Condé Nast CEO: No More Magazine Closures
Chuck Townsend says remaining titles have strong potential for long-term growth.
Ever since Condé Nast hired consultants McKinsey & Co. this summer to help the big consumer magazine publisher rethink its business strategy, news trickled out about all of the dramatic changes that were unfolding.
At first the changes seemed, well, trivial. The stocks of Poland Spring bottles vanished. Weekly deliveries of company-bought fresh flowers on editors’ and publishers’ desks disappeared. Vanity Fair chief editor Graydon Carter was seen—gasp—eating in the cafeteria.
More recently, reports speculated that some Condé managers would be told to reduce their budgets by roughly 25 percent. Some magazines would be folded. Then, reportedly, they wouldn’t fold.
But yesterday, a few weeks after the McKinsey consultants were said to have wrapped up their report, the big bomb dropped at 4 Times Square: Condé Nast shuttered Gourmet, Cookie, Elegant Bride and Modern Bride. The news, especially in regard to Gourmet, sent shockwaves around the industry that spilled over into the mainstream media. Roughly 180 people lost their jobs.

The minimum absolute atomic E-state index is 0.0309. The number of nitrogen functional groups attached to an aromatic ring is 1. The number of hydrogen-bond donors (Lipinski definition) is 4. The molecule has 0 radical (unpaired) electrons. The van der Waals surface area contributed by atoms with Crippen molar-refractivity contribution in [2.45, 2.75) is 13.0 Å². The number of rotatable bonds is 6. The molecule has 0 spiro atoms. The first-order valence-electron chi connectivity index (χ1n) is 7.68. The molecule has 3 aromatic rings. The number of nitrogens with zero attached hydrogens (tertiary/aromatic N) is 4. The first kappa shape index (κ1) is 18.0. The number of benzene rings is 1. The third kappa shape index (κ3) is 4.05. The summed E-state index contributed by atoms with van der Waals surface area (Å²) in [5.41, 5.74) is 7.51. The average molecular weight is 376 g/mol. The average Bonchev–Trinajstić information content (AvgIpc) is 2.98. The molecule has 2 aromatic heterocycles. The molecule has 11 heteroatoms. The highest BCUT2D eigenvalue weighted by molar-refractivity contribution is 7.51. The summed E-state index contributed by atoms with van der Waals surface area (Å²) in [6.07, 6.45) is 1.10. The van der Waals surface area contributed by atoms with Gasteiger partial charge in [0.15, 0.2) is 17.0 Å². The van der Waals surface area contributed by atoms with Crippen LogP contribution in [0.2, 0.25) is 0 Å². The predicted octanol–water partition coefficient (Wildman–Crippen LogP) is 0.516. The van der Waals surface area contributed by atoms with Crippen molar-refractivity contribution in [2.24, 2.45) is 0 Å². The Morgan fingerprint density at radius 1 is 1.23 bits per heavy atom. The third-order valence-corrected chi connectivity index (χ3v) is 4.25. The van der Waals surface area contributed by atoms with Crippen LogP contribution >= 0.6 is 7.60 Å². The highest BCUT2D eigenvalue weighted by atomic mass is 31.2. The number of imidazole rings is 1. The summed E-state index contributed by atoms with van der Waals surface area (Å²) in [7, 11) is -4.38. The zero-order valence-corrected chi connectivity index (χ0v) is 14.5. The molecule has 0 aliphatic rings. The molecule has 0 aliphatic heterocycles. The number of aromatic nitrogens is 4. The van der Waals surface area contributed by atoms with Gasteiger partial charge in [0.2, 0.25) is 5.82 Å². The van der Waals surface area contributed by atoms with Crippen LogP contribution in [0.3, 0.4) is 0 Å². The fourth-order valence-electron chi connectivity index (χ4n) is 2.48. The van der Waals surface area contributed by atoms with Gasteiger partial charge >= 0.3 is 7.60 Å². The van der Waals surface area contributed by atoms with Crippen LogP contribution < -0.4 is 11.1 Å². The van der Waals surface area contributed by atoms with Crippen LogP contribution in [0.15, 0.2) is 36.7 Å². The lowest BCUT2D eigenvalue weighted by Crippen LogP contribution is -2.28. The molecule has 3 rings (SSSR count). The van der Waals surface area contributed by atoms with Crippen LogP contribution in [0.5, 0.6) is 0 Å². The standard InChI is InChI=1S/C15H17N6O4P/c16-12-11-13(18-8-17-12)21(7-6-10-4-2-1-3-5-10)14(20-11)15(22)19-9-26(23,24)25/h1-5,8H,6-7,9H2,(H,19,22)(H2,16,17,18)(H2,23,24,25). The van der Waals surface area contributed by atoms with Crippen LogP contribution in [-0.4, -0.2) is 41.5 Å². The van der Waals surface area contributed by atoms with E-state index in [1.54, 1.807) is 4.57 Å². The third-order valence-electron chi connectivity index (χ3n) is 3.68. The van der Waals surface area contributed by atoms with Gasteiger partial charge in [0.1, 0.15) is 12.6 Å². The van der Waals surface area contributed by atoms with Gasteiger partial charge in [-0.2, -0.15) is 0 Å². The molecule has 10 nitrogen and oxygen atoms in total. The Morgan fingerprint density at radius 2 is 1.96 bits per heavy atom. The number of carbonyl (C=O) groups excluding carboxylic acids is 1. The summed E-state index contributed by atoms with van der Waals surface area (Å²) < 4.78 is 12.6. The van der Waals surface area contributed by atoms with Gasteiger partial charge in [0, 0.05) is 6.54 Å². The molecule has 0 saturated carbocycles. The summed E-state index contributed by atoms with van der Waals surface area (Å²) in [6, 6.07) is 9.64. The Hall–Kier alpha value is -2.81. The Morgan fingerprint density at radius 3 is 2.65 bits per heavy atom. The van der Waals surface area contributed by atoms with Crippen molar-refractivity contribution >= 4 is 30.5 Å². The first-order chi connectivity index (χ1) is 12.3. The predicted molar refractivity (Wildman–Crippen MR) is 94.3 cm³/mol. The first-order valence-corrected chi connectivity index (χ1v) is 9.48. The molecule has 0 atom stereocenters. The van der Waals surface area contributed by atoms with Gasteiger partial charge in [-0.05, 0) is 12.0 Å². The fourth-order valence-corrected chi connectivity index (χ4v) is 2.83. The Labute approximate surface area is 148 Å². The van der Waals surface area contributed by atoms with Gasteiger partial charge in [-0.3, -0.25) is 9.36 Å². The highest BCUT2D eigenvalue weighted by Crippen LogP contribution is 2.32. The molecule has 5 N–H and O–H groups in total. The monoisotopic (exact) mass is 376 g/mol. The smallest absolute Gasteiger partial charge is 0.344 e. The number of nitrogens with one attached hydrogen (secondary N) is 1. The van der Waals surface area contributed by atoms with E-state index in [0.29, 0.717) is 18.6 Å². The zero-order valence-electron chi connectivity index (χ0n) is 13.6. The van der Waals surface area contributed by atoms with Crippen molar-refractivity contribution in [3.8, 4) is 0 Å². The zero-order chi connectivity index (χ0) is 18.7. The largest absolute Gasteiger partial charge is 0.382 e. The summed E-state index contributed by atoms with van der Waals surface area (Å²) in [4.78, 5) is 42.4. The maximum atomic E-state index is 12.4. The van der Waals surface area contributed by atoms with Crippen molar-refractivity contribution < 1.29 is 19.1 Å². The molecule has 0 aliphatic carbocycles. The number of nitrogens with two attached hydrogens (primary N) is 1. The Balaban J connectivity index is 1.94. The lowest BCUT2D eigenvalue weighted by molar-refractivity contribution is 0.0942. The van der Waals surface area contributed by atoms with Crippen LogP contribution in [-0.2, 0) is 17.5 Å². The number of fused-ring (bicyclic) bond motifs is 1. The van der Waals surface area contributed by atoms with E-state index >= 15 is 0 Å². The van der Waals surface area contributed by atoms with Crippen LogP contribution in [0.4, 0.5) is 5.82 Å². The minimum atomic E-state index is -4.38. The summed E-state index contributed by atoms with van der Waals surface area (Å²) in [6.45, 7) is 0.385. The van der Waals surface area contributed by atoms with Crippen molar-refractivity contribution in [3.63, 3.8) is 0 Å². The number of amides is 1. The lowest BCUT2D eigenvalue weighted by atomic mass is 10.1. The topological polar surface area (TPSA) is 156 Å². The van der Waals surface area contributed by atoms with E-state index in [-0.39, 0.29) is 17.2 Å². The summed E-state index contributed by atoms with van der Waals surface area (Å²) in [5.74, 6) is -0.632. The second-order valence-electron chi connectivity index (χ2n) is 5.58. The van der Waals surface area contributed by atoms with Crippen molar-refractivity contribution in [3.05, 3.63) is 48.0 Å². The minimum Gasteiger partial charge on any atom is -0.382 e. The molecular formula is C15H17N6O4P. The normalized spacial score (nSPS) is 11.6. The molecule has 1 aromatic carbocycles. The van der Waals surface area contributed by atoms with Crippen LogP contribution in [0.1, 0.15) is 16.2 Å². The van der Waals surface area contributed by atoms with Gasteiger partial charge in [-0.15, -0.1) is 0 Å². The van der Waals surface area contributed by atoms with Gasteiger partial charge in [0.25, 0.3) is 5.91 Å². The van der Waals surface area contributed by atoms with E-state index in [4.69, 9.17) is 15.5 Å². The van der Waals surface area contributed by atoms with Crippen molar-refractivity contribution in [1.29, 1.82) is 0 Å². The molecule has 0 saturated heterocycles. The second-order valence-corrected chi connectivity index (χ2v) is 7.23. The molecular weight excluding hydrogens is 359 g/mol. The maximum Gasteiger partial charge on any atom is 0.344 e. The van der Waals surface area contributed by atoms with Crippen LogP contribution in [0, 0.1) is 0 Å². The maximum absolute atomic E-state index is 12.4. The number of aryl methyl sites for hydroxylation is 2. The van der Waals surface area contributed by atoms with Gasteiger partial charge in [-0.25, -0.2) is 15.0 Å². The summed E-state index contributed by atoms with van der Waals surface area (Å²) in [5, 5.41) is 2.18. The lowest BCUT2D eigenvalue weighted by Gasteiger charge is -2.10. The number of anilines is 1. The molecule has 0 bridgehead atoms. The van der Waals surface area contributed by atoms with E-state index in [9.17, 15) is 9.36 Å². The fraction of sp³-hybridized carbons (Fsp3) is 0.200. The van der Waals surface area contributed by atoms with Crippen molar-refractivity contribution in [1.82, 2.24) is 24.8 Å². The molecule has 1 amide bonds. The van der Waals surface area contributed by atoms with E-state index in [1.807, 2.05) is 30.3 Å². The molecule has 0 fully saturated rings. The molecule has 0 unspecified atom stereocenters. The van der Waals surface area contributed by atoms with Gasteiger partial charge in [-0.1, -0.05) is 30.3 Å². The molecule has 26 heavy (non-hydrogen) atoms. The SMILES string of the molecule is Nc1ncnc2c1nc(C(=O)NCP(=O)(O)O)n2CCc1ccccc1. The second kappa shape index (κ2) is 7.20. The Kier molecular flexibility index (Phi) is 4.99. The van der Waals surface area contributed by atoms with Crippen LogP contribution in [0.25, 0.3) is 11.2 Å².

Monday evening, I spoke with Condé Nast president and CEO Chuck Townsend over e-mail about the magazine closings. He said the McKinsey consultants weren’t tasked with determining which magazines to shut down, but rather to concentrate on the “businesses with the strongest potential for growth for the long term.” In regard to Gourmet—which launched in 1941 and was acquired by Condé Nast in the early 1980s—Townsend said it had less potential for strength and long-term growth than its sister food title, Bon Appetit.
Editorial content aside, I think it made some sense, from a business standpoint, to close those affected magazines. Townsend said the company will reinvest the money it saves from no longer publishing the titles into its remaining magazine products.
More Closures/Cutbacks to Come?
But couldn’t there be additional targets for closure? Fashion title W, with a 450,000 rate base, saw ad pages plummet 44.2 percent during the first half, according to PIB figures. Architectural Digest (800,000 rate base) saw pages fall 49.5 percent, pages decreased 47.6 percent at Wired (700,000 rate base) and Condé Nast Traveler (800,000 rate base) saw a 42.4 percent drop. Details (450,000 rate base), which shares some of its market with sister Condé title GQ (875,000 rate base) saw pages fall 37.3 percent during the period. Although it carries a 1 million rate base, Teen Vogue saw ad pages drop 40.8 percent.
Despite those steep losses, Townsend said he is convinced the titles are still “strong contributing businesses to our company.” When asked if any more Condé Nast magazines will be closed, Townsend’s simple answer was “no.”
That’s some good news for the paranoid (and rightly so) Condé Nast staffers. However, if the speculation is right, more cutbacks are coming, and could roll out in waves over the next several months. Unfortunately, Townsend declined to tell me about any of those pending changes.